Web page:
In an incredibly detailed, 75 page opinion, the Delaware Court of Chancery confirmed that, at least in Delaware, “Default Fiduciary Duties Do Exist In The LLC Context.” The full opinion, Auriga Capital Corp. v. Gatz Properties LLC, C.A. No. 4390-CS (Del. Ch., Jan. 27, 2012), can be found here. The Auriga Capital Corp. opinion contains a thorough analysis and explanation regarding why the default rule in Delaware is that fiduciary duties apply to LLCs. Given that courts across the country often look to Delaware for guidance on corporate law, this opinion serves as an excellent resource for anyone looking for guidance regarding whether (and why) a court may impose fiduciary duties when a particular state’s laws, such as Arizona’s, are arguably unclear on the topic.
Further, the opinion echoes several corporate legal principles that are well-recognized in several states like, Iowa. For example, the Auriga Capital Corp. Court recognized the default rule can be changed by agreement, such as in an operating agreement:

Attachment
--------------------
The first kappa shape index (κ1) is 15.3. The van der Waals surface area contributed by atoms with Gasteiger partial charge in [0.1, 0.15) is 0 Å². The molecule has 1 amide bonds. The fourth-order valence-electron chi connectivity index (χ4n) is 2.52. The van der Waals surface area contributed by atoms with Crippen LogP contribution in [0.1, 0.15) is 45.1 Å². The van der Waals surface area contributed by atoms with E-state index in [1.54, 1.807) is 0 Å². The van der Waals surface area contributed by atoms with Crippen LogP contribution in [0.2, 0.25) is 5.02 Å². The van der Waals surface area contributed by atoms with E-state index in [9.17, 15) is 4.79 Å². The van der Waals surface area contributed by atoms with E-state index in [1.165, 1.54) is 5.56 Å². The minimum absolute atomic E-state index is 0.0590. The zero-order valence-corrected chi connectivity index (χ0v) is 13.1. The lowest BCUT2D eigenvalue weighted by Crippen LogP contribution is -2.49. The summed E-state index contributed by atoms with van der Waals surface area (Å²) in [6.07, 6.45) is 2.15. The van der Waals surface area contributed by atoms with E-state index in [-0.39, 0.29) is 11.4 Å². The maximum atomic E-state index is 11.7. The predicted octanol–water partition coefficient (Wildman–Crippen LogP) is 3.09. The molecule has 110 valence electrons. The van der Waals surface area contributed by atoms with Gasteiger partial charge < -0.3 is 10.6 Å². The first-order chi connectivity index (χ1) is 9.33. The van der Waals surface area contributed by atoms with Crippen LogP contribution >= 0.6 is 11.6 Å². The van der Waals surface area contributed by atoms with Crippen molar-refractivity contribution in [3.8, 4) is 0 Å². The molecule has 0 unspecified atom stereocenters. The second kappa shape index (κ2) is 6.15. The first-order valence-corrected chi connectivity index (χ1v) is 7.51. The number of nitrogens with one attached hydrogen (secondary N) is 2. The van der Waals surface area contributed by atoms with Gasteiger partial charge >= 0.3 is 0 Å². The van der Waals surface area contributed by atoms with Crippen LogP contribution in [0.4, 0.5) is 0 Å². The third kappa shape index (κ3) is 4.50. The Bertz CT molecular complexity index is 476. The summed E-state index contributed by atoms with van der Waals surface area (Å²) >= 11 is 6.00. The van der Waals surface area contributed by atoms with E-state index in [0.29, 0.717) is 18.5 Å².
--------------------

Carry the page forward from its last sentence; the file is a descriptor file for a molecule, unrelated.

Where the parties have clearly supplanted default principles in full, we give effect to the parties’ contract choice. Where the parties have clearly supplanted default principles in part, we give effect to their contract choice. But, where the core default fiduciary duties have not been supplanted by contract, they exist as the LLC statute itself contemplates.
While the text of the opinion is peppered with valuable legal authority and analysis, don’t overlook the footnotes, which also contain a wealth of insight.
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